Last week, Tea Party Sen. Mike Lee (R-UT) threatened to exact revenge for President Obama’s decision to recess appoint four officials by engaging in a scorched earth campaign of obstruction against each of the president’s nominees. In an apparent effort to cede what little remaining credibility he has on this issue, he then followed this threat up yesterday by comparing Obama’s decision to appoint four consumer and worker protection officials to an unprovoked attack that killed 2,402 Americans and thrust America into the final four years of a bitter world war:
Lee’s phrase “a day that will live on in infamy,” is nearly a word for word transcription of the opening line in President Franklin Roosevelt’s speech seeking a declaration of war following the attack on Pearl Harbor. Nearly 420,000 Americans would die in that war, and we were in many ways the lucky ones. Over 2.5% percent of the world’s population died in World War II — totaling more than 60 million lives lost.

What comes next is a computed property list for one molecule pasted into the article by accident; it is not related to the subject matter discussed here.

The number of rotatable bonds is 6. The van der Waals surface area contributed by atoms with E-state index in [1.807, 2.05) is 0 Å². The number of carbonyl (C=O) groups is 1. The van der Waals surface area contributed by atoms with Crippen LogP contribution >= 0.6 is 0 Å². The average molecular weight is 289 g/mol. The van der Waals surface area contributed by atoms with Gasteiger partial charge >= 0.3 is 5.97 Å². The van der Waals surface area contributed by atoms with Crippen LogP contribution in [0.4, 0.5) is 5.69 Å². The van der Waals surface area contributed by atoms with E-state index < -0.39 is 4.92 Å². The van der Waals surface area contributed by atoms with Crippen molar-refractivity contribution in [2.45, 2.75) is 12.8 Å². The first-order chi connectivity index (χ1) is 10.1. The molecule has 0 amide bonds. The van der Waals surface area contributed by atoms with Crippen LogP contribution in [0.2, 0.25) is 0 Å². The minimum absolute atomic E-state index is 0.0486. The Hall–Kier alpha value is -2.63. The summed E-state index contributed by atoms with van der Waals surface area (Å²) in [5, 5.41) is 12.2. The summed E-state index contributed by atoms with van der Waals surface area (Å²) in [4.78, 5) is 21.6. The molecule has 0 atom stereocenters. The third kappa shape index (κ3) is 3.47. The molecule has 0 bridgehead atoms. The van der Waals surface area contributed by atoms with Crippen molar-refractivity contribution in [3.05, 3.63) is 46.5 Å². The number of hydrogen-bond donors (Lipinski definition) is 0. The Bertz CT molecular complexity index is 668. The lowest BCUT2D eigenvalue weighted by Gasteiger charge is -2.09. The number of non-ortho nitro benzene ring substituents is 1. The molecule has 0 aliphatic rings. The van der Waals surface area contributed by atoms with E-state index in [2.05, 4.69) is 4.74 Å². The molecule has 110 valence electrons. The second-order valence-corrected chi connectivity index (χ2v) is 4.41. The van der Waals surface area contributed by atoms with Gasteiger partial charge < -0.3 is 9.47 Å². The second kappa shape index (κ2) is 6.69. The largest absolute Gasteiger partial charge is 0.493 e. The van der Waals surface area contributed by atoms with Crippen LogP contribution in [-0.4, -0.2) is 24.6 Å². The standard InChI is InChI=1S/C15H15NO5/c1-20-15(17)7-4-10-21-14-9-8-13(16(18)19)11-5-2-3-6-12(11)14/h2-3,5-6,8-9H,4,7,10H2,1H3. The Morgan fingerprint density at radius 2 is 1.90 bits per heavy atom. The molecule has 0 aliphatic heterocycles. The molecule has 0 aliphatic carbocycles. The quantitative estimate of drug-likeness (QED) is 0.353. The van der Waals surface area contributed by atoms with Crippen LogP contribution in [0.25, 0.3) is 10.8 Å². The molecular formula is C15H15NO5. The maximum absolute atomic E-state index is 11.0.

It’s common, of course, to express outrage at this point in a blog post highlighting such a bizarre and offensive comparison as Lee’s analogy between Obama’s wholly legal appointments and America’s forced entry into an horrific war. And Lee’s comment is unquestionably outrageous. Nevertheless, the most appropriate emotion is pity. Pity for this angry little man who can’t tell the difference between an constitutional maneuver he disagrees with and a global calamity that ended only after humankind birthed and detonated a weapon that continues to threaten our very existence seven decades later.
Ultimately, however, far more pity should be reserved for the people of Utah who, for at least five more years, must be represented in the Senate by a man who confuses personal disagreements with great human tragedies, who confuses our Constitution with a mandate to destroy Social Security and Medicare, and who openly admits to using sabotage and extortion in order to push his dangerous agenda.